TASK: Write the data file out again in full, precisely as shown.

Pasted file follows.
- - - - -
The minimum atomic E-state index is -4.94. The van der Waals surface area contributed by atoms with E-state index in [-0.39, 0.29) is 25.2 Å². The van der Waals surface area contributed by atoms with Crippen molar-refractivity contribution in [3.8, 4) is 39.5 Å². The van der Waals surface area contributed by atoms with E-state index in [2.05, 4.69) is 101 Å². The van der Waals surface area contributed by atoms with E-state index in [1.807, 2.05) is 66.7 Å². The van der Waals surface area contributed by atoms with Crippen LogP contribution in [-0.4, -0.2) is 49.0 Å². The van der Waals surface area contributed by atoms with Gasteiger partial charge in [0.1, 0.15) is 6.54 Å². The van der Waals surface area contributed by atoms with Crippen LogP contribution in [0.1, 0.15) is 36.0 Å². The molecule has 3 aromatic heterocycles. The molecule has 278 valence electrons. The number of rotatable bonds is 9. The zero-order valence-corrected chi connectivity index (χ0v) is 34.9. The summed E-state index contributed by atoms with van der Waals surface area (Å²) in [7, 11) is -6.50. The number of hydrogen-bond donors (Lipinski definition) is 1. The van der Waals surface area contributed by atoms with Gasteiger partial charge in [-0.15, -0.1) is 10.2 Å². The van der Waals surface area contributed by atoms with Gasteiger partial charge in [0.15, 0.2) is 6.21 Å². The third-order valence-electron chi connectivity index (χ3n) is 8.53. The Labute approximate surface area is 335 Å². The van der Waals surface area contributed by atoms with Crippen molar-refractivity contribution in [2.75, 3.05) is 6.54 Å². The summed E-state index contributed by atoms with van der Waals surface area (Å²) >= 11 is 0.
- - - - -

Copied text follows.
The minimum atomic E-state index is -4.94. The van der Waals surface area contributed by atoms with E-state index in [-0.39, 0.29) is 25.2 Å². The van der Waals surface area contributed by atoms with Crippen molar-refractivity contribution in [3.8, 4) is 39.5 Å². The van der Waals surface area contributed by atoms with E-state index in [2.05, 4.69) is 101 Å². The van der Waals surface area contributed by atoms with E-state index in [1.807, 2.05) is 66.7 Å². The van der Waals surface area contributed by atoms with Crippen LogP contribution in [-0.4, -0.2) is 49.0 Å². The van der Waals surface area contributed by atoms with Gasteiger partial charge in [0.1, 0.15) is 6.54 Å². The van der Waals surface area contributed by atoms with Crippen LogP contribution in [0.1, 0.15) is 36.0 Å². The molecule has 3 aromatic heterocycles. The molecule has 278 valence electrons. The number of rotatable bonds is 9. The zero-order valence-corrected chi connectivity index (χ0v) is 34.9. The summed E-state index contributed by atoms with van der Waals surface area (Å²) in [7, 11) is -6.50. The number of hydrogen-bond donors (Lipinski definition) is 1. The van der Waals surface area contributed by atoms with Gasteiger partial charge in [-0.15, -0.1) is 10.2 Å². The van der Waals surface area contributed by atoms with Gasteiger partial charge in [0.15, 0.2) is 6.21 Å². The third-order valence-electron chi connectivity index (χ3n) is 8.53. The Labute approximate surface area is 335 Å². The van der Waals surface area contributed by atoms with Crippen molar-refractivity contribution in [2.75, 3.05) is 6.54 Å². The summed E-state index contributed by atoms with van der Waals surface area (Å²) >= 11 is 0.